With tension in the air and continued stay-at-home orders, self-care is a priority right now. That could mean keeping up your exercise routine or getting enough sleep, but it can also mean enjoying a glass of wine with rich, moan-worthy chocolate. But don’t uncork just any bottle! 

While marketing images often tout a picture of a bottle of wine with a heart-shaped box of chocolate, the combination is actually quite divisive among wine gurus. When it comes to wine and chocolate pairings, there are certainly some combinations to avoid (don’t even think about chasing a Cabernet with a square of dark), but there are also plenty of pairing options for when you want (or need) to treat yourself. 

Wine + chocolate 101 
First thing’s first: if you’ve got chocolate on your mind, avoid some reds altogether; both red wine and chocolate have a bitter element that can clash. In red wines, these bitter notes come from the tannins, which are particularly high in varieties such as Cabernet Sauvignon and Nebbiolo. Wines like these will taste bitter and thin if consumed with most chocolate. 

Along this line of thought, pair sweet with sweet. The taste of dessert wines will complement those heavenly sweet notes of chocolate. Finally, consider the flavors often paired with chocolate—such as strawberry, ginger, and mint. Wines with these flavor notes will play well with chocolate. 

 
 
 
 
 
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I’m dreaming of a white chocolate 
Of all chocolate varieties, vegan white chocolate such as iChoc White Vanilla is the most universally pleasant wine pairing. It works wonderfully with fruity, lightly sweet whites, and rosés. From Italy, look for bottles of Moscato d’Asti—a lightly sweet, sparkling dessert wine from the northern region. Its aromas tend to be a cross between a peachy fruit salad and a bunch of flowers. Michele Chiarlo’s Nivole Moscato is a standout bottle.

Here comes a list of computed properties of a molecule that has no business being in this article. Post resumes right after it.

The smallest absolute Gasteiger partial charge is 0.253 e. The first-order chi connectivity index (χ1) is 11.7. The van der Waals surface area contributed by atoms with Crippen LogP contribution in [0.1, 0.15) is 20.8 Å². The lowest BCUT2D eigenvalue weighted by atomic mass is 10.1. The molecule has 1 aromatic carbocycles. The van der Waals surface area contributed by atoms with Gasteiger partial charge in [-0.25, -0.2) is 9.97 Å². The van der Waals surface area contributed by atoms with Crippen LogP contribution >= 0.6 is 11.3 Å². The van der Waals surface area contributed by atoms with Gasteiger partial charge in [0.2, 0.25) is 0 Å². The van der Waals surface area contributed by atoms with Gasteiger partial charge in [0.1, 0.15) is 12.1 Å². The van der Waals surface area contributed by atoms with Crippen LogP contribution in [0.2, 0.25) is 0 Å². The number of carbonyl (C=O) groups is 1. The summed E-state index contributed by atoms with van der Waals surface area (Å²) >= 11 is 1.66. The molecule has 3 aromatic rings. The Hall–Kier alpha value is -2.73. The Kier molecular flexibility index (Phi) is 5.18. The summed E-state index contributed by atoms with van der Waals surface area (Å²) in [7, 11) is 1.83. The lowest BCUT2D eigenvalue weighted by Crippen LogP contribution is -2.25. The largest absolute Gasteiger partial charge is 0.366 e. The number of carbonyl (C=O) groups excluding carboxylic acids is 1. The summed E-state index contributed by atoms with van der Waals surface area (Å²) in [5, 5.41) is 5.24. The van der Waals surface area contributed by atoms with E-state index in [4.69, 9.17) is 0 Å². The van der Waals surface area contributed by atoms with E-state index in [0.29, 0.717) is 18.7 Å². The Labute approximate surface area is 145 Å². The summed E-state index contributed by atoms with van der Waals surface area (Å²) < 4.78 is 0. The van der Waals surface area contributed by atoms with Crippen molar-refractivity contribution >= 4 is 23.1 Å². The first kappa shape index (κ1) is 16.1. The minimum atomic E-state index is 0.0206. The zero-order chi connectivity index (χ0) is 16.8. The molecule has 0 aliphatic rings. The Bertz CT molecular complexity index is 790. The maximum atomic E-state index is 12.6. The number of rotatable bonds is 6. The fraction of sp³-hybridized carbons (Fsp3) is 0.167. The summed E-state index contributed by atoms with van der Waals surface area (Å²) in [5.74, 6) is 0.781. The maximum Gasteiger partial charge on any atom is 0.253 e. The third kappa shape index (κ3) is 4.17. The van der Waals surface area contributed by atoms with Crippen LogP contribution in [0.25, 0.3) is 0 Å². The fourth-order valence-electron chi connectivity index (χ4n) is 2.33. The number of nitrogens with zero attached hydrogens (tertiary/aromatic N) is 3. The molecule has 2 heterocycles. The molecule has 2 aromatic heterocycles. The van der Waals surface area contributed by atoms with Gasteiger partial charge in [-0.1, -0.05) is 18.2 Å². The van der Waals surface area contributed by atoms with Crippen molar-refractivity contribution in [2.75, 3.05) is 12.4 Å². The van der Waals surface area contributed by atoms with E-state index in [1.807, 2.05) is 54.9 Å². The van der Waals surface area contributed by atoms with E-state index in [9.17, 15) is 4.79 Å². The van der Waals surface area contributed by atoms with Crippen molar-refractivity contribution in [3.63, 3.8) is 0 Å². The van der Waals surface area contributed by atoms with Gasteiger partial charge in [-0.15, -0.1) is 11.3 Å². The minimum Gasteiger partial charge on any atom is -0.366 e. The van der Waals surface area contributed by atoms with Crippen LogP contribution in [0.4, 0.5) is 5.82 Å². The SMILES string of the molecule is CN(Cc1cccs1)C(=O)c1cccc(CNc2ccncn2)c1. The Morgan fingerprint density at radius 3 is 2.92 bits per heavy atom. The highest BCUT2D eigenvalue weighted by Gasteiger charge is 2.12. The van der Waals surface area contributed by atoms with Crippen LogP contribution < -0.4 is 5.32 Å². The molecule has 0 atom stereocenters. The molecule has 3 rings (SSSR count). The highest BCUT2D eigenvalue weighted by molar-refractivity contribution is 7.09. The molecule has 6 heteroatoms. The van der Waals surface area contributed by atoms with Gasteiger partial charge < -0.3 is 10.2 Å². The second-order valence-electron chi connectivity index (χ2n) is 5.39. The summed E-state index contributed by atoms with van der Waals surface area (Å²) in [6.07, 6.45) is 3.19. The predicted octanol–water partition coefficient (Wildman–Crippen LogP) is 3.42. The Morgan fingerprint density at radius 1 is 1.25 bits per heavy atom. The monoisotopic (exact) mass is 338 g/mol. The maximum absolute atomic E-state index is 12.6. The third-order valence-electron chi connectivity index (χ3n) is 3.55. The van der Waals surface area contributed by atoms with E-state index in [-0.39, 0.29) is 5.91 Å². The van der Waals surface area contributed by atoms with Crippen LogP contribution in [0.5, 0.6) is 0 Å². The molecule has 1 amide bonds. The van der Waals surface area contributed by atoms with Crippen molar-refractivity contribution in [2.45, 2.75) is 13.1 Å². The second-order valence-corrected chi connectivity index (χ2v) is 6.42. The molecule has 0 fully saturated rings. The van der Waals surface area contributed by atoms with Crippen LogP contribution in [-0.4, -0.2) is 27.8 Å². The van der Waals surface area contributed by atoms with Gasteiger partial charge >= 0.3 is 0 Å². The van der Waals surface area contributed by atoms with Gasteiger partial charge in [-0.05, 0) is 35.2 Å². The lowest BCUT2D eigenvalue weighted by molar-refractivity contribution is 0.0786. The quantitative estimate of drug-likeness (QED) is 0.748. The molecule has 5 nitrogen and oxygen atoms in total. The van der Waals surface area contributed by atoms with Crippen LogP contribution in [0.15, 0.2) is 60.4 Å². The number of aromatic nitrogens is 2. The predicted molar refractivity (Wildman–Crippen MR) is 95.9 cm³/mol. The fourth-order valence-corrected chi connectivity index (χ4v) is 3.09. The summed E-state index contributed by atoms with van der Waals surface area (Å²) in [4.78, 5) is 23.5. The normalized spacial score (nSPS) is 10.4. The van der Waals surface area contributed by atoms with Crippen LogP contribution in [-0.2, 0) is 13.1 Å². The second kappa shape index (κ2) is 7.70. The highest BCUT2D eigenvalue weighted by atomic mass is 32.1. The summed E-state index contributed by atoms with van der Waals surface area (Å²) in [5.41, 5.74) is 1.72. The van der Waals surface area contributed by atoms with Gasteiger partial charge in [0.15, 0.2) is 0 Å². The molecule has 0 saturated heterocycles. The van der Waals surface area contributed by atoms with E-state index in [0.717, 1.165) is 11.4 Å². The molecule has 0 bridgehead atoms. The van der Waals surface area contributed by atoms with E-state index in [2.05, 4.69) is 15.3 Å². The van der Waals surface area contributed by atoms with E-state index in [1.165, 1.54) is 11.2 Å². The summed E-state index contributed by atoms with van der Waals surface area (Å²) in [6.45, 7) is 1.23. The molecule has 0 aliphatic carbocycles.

Alsace, France also produces a number of white wines that pair well with white chocolate. The region’s Gewürztraminers are often a little sweet and full of lychee aromas, and the Pinot Gris are peachy and floral. Famille Hugel is a historic producer of high-quality wines in Alsace. All but one of its bottles—the Gentile—are vegan-friendly and widely available. 

Finally, we come to rosé wine. This variety works well with white chocolate because it shares compatible flavor notes such as strawberry and cranberry. Think of chewy, crispy cookies studded with white chocolate and cranberries or chocolate-covered-strawberries—it just works. Light rosés from the south of France are ideal for this pairing. An excellent vegan-friendly example is the Triennes rosé. It’s elegant, fruity, and refreshing—and it’s no surprise that it was created by some of France’s most famous winemakers.

 
 
 
 
 
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Milk chocolate can absolutely be done vegan 
The quality and popularity of vegan milk chocolate is on the rise, and our collection of bars is begging to be enjoyed with a glass of wine. Brands such as Taza’s Milk Classic can play nice with some light reds that are low in tannins. Look for ruby styles of Port which tend to be sweet, fruity, and high in alcohol. Both Sandeman and Croft—two famous and historic Port producers—make high-quality LBV (late bottled vintage) styles that are vegan-friendly. 

These Ports are aged for four to six years before bottling, giving them extra time to become more complex without adding much to the price tag. Beaujolais wines—made from the Gamay grape—also tend to be fruity and low in tannins. Ruet’s Cotes de Brouilly is a mouthwatering option. It’s exquisitely perfumed with blueberries and violets and packed with red fruits on the palate.

 
 
 
 
 
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Dark chocolate is what your life has been missing
Dark chocolate is the most intense and coincidentally the most bitter, which makes it slightly more difficult to pair with wine. However, the right pairing can be heavenly. Both Tawny Port and Madeira wines can work well with a square (or two) of dark. Tawny Port is a unique variety of Ruby wine that’s sweet, but instead of tasting fresh and fruity, it beckons flavor notes of earthy dried fruit and nuts. 

Niepoort’s Tawny Dee Port is a quality vegan example, and it comes in a whimsical bottle—its sister Port, Ruby Dum, is based on characters from Alice in Wonderland. Madeira is a nutty, spicy, high-alcohol style of wine made on the Portuguese island by the same name. The Henriques & Henriques 10-Year-Old Sercial Madeira is a lightly sweet, vegan-friendly bottle that will complement dark chocolate. The Broadbent Five-Year Reserve and Rainwater Madeiras are also both vegan-friendly. 

So pour yourself a generous glass, break off a few squares of your favorite vegan chocolate, and draw a vegan-friendly bubble bath. You deserve it. 

Sarah Phillips (@whatsarahdrinks) is a wine educator, writer, and marketer based in Miami but originally from the UK. 

Photo credit: Vegan Wines

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